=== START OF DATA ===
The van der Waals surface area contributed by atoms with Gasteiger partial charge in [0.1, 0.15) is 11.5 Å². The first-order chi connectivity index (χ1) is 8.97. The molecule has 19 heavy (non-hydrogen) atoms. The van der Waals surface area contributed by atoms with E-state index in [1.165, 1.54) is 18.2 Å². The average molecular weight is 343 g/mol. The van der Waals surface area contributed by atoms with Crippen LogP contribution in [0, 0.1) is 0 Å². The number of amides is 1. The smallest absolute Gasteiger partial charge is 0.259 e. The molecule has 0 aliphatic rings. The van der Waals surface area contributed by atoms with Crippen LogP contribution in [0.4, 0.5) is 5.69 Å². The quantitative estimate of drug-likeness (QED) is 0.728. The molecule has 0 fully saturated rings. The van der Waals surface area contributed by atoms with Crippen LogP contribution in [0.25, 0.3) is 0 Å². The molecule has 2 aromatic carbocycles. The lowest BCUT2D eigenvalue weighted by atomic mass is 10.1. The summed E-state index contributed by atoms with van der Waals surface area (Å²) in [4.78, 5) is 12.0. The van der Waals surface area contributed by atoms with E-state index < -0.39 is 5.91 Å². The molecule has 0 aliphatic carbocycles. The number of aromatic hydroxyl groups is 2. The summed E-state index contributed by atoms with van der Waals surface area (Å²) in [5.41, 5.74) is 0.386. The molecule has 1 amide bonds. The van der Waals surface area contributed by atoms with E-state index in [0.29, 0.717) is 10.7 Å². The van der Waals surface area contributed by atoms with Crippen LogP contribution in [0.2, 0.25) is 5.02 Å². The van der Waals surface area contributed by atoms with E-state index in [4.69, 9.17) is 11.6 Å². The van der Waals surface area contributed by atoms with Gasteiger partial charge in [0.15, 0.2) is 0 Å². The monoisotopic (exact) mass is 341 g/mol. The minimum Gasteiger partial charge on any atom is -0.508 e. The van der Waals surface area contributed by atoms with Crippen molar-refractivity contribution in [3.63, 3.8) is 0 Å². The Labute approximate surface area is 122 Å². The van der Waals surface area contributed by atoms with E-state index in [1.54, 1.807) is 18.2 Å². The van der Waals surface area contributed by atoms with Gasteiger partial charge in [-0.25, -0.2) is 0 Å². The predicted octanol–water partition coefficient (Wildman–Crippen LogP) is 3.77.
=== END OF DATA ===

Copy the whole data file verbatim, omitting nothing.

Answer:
The van der Waals surface area contributed by atoms with Gasteiger partial charge in [0.1, 0.15) is 11.5 Å². The first-order chi connectivity index (χ1) is 8.97. The molecule has 19 heavy (non-hydrogen) atoms. The van der Waals surface area contributed by atoms with E-state index in [1.165, 1.54) is 18.2 Å². The average molecular weight is 343 g/mol. The van der Waals surface area contributed by atoms with Crippen LogP contribution in [0, 0.1) is 0 Å². The number of amides is 1. The smallest absolute Gasteiger partial charge is 0.259 e. The molecule has 0 aliphatic rings. The van der Waals surface area contributed by atoms with Crippen LogP contribution in [0.4, 0.5) is 5.69 Å². The quantitative estimate of drug-likeness (QED) is 0.728. The molecule has 0 fully saturated rings. The van der Waals surface area contributed by atoms with Crippen LogP contribution in [0.25, 0.3) is 0 Å². The molecule has 2 aromatic carbocycles. The lowest BCUT2D eigenvalue weighted by atomic mass is 10.1. The summed E-state index contributed by atoms with van der Waals surface area (Å²) in [4.78, 5) is 12.0. The van der Waals surface area contributed by atoms with E-state index < -0.39 is 5.91 Å². The molecule has 0 aliphatic carbocycles. The number of aromatic hydroxyl groups is 2. The summed E-state index contributed by atoms with van der Waals surface area (Å²) in [5.41, 5.74) is 0.386. The molecule has 1 amide bonds. The van der Waals surface area contributed by atoms with E-state index in [0.29, 0.717) is 10.7 Å². The van der Waals surface area contributed by atoms with Crippen LogP contribution in [0.2, 0.25) is 5.02 Å². The van der Waals surface area contributed by atoms with E-state index in [4.69, 9.17) is 11.6 Å². The van der Waals surface area contributed by atoms with Gasteiger partial charge in [0.15, 0.2) is 0 Å². The monoisotopic (exact) mass is 341 g/mol. The minimum Gasteiger partial charge on any atom is -0.508 e. The van der Waals surface area contributed by atoms with Crippen molar-refractivity contribution in [3.63, 3.8) is 0 Å². The Labute approximate surface area is 122 Å². The van der Waals surface area contributed by atoms with E-state index in [1.54, 1.807) is 18.2 Å². The van der Waals surface area contributed by atoms with Gasteiger partial charge in [-0.25, -0.2) is 0 Å². The predicted octanol–water partition coefficient (Wildman–Crippen LogP) is 3.77.